It hurt like the dickens.  The Lidocaine hadn’t done its job as anesthetic, not like cocaine.

Fever, cough, aches, and plunging temperatures when the sun comes out

January 27, 2011


Epidemics of this are not new

But what is a doctor to do?

    With coughing and aches

    Till the high fever breaks,

The typical symptoms of flu.

Synopsis: I’m a family practitioner from Sioux City, Iowa.  I’m taking a sabbatical to come back from the brink of burnout.  While my one-year non-compete clause ticks off, I’m having adventures, working in out-of-the-way places, and visiting family and friends.  Currently I’m on assignment in Barrow, Alaska, the northernmost point in the US.

Three symptoms distinguish real influenza: fever, cough, and aching.  Each year the particular circulating strain will show some unique characteristics; last year, for the first time, vomiting and diarrhea accompanied most cases.  Some years headache happens to most of the patients, other years people complain of profusely runny nose.

Chaos mathematicians and complex systems analysts can explain why the flu in a community will reach a tipping point and go, well, viral.  We’re all familiar with the scenario; a few people get the flu, the first cases aren’t too bad; later cases get much worse.  At the peak of the epidemic, our co-workers stay out sick, the schools close, and we can’t get anything done.  Ninety percent of the cases occur within three weeks; the epidemic starts in the north and spreads south.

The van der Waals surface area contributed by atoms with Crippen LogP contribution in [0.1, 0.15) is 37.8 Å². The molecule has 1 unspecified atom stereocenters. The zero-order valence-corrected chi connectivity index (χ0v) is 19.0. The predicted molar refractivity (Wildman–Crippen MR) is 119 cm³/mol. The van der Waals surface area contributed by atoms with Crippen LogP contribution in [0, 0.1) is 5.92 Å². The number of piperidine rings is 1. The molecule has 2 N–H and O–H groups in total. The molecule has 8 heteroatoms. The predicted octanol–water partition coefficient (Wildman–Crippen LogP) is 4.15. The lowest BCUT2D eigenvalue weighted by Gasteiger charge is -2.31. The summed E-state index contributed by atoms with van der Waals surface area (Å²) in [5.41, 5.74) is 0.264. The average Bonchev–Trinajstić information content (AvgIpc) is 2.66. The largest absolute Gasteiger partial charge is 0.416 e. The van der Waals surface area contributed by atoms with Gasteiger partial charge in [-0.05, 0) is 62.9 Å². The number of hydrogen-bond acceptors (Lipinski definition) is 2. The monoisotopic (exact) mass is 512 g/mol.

The scenario repeats itself yearly.  Except for last year, when the pandemic H1N1 “swine flu” turned out to be more of a sardine than a shark, most people got their flu shots and flu season went well.

Many years the tsunami of the flu season overwhelms the medical infrastructure; in 1993, at the end of the season, neither love nor money could have bought an influenza test kit, amantidine nor rimantidine and the chronically ill died by the score.